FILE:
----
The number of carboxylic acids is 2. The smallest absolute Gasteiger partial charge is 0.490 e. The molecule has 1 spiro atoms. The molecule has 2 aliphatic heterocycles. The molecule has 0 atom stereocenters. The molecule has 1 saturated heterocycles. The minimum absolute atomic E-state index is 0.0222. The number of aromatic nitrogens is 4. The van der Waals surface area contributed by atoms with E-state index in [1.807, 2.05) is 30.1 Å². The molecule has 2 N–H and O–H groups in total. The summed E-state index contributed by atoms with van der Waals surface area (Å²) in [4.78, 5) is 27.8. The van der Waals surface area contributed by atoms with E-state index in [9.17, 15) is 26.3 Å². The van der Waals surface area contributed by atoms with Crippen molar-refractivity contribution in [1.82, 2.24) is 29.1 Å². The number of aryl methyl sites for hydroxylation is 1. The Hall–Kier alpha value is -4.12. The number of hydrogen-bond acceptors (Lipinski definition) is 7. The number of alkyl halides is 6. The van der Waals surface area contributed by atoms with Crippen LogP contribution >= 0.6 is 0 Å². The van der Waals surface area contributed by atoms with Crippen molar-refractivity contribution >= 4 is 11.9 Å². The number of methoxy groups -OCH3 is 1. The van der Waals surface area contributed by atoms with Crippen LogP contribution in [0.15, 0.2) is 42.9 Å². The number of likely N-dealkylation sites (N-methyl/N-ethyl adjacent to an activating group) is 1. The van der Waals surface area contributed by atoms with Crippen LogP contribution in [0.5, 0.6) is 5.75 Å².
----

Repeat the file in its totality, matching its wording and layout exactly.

The number of carboxylic acids is 2. The smallest absolute Gasteiger partial charge is 0.490 e. The molecule has 1 spiro atoms. The molecule has 2 aliphatic heterocycles. The molecule has 0 atom stereocenters. The molecule has 1 saturated heterocycles. The minimum absolute atomic E-state index is 0.0222. The number of aromatic nitrogens is 4. The van der Waals surface area contributed by atoms with E-state index in [1.807, 2.05) is 30.1 Å². The molecule has 2 N–H and O–H groups in total. The summed E-state index contributed by atoms with van der Waals surface area (Å²) in [4.78, 5) is 27.8. The van der Waals surface area contributed by atoms with E-state index in [9.17, 15) is 26.3 Å². The van der Waals surface area contributed by atoms with Crippen molar-refractivity contribution in [1.82, 2.24) is 29.1 Å². The number of aryl methyl sites for hydroxylation is 1. The Hall–Kier alpha value is -4.12. The number of hydrogen-bond acceptors (Lipinski definition) is 7. The number of alkyl halides is 6. The van der Waals surface area contributed by atoms with Crippen LogP contribution >= 0.6 is 0 Å². The van der Waals surface area contributed by atoms with Crippen molar-refractivity contribution >= 4 is 11.9 Å². The number of methoxy groups -OCH3 is 1. The van der Waals surface area contributed by atoms with Crippen LogP contribution in [0.15, 0.2) is 42.9 Å². The number of likely N-dealkylation sites (N-methyl/N-ethyl adjacent to an activating group) is 1. The van der Waals surface area contributed by atoms with Crippen LogP contribution in [0.5, 0.6) is 5.75 Å².